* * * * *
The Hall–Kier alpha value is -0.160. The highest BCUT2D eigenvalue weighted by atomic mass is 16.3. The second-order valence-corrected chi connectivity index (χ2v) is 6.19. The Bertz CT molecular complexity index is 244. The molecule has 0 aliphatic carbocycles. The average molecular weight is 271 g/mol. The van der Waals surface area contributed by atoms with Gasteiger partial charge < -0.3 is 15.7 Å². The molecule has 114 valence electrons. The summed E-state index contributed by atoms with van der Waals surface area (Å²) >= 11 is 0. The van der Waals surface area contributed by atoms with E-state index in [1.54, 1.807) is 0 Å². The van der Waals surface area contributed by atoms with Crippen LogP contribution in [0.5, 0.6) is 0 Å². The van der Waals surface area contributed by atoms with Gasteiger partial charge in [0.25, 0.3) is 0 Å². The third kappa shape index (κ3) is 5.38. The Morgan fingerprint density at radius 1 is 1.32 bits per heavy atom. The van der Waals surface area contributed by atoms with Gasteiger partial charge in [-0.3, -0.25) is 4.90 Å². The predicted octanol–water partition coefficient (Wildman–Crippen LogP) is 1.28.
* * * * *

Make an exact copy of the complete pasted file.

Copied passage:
The Hall–Kier alpha value is -0.160. The highest BCUT2D eigenvalue weighted by atomic mass is 16.3. The second-order valence-corrected chi connectivity index (χ2v) is 6.19. The Bertz CT molecular complexity index is 244. The molecule has 0 aliphatic carbocycles. The average molecular weight is 271 g/mol. The van der Waals surface area contributed by atoms with Gasteiger partial charge < -0.3 is 15.7 Å². The molecule has 114 valence electrons. The summed E-state index contributed by atoms with van der Waals surface area (Å²) >= 11 is 0. The van der Waals surface area contributed by atoms with E-state index in [1.54, 1.807) is 0 Å². The van der Waals surface area contributed by atoms with Crippen LogP contribution in [0.5, 0.6) is 0 Å². The van der Waals surface area contributed by atoms with Gasteiger partial charge in [0.25, 0.3) is 0 Å². The third kappa shape index (κ3) is 5.38. The Morgan fingerprint density at radius 1 is 1.32 bits per heavy atom. The van der Waals surface area contributed by atoms with Gasteiger partial charge in [-0.3, -0.25) is 4.90 Å². The predicted octanol–water partition coefficient (Wildman–Crippen LogP) is 1.28.